May It Please The Court
Quote of the Day - The man who reads nothing at all is better educated than the man who reads nothing but newspapers.
The Force of Fifth Estate Blogs and BlawgsBlogging has become the leading edge of the Fifth Estate. The first three belong to the government branches, legislative, legal and executive. The print, radio and television media lay claim to the Fourth Estate, and perhaps rightly so.
The Fifth Estate, however, is the root of the first four, and largely populous. It is us - you and me, and perhaps as large as the internet itself. Some would say the internet is the Fifth Estate, with instant messaging, e-mail, VIOP, video e-mail, webcasting and the like powering it. It is the most basic form of communication - person to person - on an extremely large scale.
Unlike the Fourth Estate, it is not filtered or edited for the masses. It is the masses.
So, how does blogging lay claim to the Fifth Estate? Well, as part of the whole. Take a look at Time magazine, and its recent article, Meet Joe Blog. Even the Fourth Estate has had to join in - now we have ones from the Gray Lady and Washington Monthly. The import is clear.
Blogs and even the most popular blawgs, of which this site is one, thank you very much, are a force.
Now, will they have the staying power of the Fourth Estate? Time will tell.
Taking From the Prosecutor - Not a Good IdeaI shred. In my son's lingo, that might mean that I was a snowboarder, but I'm not. I shred my personal information instead of throwing it into the trash.
Unfortunately, a Houston prosecutor apparently didn't. His identity got stolen. A woman with a history of fraud got the bank account number of Houston's chief prosecutor, and is now accused of writing hot checks.
Whoops. Picked the wrong guy.
Harris County District Attorney Chuck Rosenthal (second one down) has been busy straightening things out. It got so bad he had to withdraw money from one of his children's accounts.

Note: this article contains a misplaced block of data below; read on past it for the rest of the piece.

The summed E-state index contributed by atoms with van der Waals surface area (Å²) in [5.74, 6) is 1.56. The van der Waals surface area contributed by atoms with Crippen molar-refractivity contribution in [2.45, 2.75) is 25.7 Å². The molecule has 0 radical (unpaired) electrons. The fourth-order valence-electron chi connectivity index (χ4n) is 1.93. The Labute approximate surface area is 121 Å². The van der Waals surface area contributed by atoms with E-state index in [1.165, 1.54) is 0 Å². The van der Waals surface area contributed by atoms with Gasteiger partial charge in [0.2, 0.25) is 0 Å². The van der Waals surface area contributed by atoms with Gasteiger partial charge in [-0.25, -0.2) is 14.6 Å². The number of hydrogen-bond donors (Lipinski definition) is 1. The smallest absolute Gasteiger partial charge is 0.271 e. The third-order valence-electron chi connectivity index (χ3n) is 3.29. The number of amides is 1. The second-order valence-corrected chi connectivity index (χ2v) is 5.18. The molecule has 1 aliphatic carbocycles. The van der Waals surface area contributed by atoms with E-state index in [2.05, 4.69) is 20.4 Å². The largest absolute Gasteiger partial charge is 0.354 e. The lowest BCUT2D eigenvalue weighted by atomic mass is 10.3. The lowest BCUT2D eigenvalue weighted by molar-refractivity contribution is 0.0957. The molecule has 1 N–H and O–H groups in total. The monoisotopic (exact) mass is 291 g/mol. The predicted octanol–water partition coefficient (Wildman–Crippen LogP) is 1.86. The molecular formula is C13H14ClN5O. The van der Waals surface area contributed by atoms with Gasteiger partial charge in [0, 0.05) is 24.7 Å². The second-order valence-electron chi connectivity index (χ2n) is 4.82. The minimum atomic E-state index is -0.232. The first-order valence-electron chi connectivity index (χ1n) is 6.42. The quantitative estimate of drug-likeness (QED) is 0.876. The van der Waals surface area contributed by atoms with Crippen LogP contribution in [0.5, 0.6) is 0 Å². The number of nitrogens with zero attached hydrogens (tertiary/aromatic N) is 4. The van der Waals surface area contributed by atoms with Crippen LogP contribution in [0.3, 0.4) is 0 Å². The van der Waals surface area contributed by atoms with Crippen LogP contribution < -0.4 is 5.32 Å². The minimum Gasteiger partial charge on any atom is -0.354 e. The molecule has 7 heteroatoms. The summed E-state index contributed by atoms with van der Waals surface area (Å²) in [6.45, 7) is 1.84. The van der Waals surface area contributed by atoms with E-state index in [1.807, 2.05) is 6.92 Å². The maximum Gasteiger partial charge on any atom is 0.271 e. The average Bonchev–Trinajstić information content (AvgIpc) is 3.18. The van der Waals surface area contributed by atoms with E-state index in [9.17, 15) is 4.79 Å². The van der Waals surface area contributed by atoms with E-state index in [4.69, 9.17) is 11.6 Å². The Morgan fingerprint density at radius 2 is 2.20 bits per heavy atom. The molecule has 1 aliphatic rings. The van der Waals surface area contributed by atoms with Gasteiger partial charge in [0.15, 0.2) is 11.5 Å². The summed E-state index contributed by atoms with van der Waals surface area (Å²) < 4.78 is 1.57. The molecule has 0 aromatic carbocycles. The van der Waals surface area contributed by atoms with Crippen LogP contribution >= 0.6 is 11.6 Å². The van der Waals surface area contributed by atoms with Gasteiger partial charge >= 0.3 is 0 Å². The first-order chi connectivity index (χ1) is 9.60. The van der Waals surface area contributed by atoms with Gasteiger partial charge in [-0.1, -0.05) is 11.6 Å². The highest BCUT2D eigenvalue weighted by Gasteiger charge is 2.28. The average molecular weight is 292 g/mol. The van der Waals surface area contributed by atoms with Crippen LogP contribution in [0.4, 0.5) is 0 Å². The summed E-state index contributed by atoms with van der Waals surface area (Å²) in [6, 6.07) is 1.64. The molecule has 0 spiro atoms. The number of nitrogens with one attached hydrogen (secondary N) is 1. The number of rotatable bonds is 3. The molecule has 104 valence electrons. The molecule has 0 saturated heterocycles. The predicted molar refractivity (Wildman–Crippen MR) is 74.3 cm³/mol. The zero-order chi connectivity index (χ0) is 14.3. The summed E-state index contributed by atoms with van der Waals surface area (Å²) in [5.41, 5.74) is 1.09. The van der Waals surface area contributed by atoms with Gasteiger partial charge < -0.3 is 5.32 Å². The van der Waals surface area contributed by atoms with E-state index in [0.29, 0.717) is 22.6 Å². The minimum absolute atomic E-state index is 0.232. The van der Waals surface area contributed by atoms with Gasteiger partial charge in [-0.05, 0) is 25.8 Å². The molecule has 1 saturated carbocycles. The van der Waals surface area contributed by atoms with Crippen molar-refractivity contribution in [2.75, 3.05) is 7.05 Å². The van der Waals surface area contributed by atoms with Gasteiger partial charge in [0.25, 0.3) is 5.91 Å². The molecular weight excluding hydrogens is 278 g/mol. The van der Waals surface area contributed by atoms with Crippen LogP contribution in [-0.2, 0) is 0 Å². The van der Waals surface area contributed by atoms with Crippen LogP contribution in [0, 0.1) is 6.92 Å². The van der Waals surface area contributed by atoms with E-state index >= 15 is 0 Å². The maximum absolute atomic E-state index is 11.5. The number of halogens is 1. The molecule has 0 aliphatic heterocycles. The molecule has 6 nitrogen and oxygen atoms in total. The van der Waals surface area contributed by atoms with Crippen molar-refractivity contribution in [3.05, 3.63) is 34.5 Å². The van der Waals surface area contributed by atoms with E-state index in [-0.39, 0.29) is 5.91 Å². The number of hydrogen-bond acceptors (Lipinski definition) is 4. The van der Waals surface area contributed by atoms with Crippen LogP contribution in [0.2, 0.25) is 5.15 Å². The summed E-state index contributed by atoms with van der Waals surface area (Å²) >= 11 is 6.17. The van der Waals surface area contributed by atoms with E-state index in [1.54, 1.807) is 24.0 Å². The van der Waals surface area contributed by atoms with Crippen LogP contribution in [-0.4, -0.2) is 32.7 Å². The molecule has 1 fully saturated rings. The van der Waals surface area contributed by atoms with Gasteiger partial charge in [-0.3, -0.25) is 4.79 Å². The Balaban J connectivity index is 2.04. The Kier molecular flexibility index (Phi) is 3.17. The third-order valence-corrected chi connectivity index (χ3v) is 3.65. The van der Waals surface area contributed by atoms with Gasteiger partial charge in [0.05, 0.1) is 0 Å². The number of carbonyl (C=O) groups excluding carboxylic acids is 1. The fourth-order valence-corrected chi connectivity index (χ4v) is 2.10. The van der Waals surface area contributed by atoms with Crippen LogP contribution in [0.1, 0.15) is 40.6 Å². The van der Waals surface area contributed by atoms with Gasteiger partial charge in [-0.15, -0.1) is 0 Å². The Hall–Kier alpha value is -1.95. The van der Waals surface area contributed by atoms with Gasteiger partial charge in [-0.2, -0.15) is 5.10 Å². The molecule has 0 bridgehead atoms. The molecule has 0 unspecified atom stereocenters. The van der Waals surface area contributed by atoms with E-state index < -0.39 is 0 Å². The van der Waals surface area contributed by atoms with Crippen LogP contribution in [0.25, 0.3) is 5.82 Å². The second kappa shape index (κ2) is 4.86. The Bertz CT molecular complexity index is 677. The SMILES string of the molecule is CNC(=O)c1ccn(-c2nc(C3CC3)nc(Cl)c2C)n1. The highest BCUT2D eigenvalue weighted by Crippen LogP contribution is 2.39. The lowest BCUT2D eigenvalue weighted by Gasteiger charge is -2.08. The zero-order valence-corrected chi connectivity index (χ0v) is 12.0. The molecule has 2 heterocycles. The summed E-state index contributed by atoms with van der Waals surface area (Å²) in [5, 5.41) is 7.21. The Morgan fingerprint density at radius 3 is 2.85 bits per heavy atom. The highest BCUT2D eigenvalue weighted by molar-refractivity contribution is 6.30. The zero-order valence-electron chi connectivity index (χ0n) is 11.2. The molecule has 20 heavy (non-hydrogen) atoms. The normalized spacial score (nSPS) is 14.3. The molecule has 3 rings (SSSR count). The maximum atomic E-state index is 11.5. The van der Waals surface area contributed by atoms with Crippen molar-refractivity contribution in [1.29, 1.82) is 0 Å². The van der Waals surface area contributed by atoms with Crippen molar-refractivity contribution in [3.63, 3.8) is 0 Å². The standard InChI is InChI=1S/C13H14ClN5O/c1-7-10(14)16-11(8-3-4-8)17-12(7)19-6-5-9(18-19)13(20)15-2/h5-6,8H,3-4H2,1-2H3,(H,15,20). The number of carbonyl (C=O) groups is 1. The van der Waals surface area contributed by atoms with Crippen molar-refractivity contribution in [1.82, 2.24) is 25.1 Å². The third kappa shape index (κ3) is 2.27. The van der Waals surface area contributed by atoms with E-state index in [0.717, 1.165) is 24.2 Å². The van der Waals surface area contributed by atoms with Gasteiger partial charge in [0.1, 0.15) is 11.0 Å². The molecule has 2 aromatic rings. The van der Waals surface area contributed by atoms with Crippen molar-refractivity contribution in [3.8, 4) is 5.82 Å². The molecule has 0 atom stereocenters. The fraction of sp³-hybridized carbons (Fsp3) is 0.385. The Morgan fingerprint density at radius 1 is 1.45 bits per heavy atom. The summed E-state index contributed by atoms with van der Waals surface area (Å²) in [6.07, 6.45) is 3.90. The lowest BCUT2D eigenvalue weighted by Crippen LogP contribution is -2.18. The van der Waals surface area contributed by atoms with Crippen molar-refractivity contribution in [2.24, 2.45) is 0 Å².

30-year old Sharon Durbin was indicted this week on a felony charge of using a fake check. Rosenthal recused himself from the case and state District Judge Carol Davies appointed a special prosecutor. Actually, she passed 21 fake checks totaling more than $9,000 to purchase computers, groceries and gift certificates at a Petsmart store.
Watch yourself out there.
Prop 65 Suit Stopped Cold For Procedure ViolationLawyers tend to get excited about small details in their practice area. This is one of those. You may be familiar with Proposition 65. It's that proposition-now-statute that requires those signs on buildings and other locations in California where cancer-causing and reproductive-harming chemicals may reside.
Oh. You ignore the signs? So do the rest of us, I guess. I have yet to run into anyone who refuses to go into a building because of the sign or chemicals. They're everywhere.
Anyway, back to the point. In an opinion out of our First Appellate District, comes this: Plaintiffs who sue under Prop 65 must file a certificate of merit before filing suit. (See California Health & Safety Code section 25249.7(d)(1), about one screen down).
Seems like Mr. DiPirro (our erstwhile plaintiff in the opinion above) didn't do that. He filed the Certificate after filing suit.
The Court said no go, and stopped the lawsuit from moving forward. It recognized that the legislature passed the additional requirement in order to stop frivolous lawsuits.
Chalk one up for business.
Toxic Releases Up, No One Agrees WhyI knew things were busier in my practice, and now I may know why.